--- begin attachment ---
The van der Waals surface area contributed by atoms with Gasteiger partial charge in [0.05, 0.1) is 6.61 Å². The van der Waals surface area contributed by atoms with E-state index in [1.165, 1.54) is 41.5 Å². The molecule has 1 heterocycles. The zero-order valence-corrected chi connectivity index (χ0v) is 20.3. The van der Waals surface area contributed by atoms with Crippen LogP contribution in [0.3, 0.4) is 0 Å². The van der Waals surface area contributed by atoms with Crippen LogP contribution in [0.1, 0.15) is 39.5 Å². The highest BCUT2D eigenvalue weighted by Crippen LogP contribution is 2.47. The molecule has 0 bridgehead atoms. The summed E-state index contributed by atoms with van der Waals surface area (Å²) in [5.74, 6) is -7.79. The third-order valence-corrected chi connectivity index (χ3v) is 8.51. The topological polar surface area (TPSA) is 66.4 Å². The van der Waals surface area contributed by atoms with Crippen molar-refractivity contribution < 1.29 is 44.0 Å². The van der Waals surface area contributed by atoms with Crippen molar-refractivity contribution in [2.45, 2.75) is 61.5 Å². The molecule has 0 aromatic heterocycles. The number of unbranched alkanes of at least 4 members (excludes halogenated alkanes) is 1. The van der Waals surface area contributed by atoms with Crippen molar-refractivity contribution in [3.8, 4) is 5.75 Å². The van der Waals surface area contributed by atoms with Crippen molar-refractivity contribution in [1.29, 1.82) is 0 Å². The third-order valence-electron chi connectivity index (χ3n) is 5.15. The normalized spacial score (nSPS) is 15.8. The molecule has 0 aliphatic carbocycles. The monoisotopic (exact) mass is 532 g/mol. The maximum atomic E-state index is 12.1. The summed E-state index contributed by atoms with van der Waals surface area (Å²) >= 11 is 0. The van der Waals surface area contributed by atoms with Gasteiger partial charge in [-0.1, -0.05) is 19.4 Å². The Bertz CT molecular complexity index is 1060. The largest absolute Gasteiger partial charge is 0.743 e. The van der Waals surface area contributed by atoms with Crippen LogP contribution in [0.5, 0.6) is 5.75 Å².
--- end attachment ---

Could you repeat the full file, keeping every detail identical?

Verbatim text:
The van der Waals surface area contributed by atoms with Gasteiger partial charge in [0.05, 0.1) is 6.61 Å². The van der Waals surface area contributed by atoms with E-state index in [1.165, 1.54) is 41.5 Å². The molecule has 1 heterocycles. The zero-order valence-corrected chi connectivity index (χ0v) is 20.3. The van der Waals surface area contributed by atoms with Crippen LogP contribution in [0.3, 0.4) is 0 Å². The van der Waals surface area contributed by atoms with Crippen LogP contribution in [0.1, 0.15) is 39.5 Å². The highest BCUT2D eigenvalue weighted by Crippen LogP contribution is 2.47. The molecule has 0 bridgehead atoms. The summed E-state index contributed by atoms with van der Waals surface area (Å²) in [5.74, 6) is -7.79. The third-order valence-corrected chi connectivity index (χ3v) is 8.51. The topological polar surface area (TPSA) is 66.4 Å². The van der Waals surface area contributed by atoms with Crippen molar-refractivity contribution < 1.29 is 44.0 Å². The van der Waals surface area contributed by atoms with Crippen molar-refractivity contribution in [2.45, 2.75) is 61.5 Å². The molecule has 0 aromatic heterocycles. The number of unbranched alkanes of at least 4 members (excludes halogenated alkanes) is 1. The van der Waals surface area contributed by atoms with Crippen molar-refractivity contribution in [3.8, 4) is 5.75 Å². The van der Waals surface area contributed by atoms with Crippen molar-refractivity contribution in [1.29, 1.82) is 0 Å². The third-order valence-electron chi connectivity index (χ3n) is 5.15. The normalized spacial score (nSPS) is 15.8. The molecule has 0 aliphatic carbocycles. The monoisotopic (exact) mass is 532 g/mol. The maximum atomic E-state index is 12.1. The summed E-state index contributed by atoms with van der Waals surface area (Å²) >= 11 is 0. The van der Waals surface area contributed by atoms with Gasteiger partial charge in [-0.1, -0.05) is 19.4 Å². The Bertz CT molecular complexity index is 1060. The largest absolute Gasteiger partial charge is 0.743 e. The van der Waals surface area contributed by atoms with Crippen LogP contribution in [0.5, 0.6) is 5.75 Å².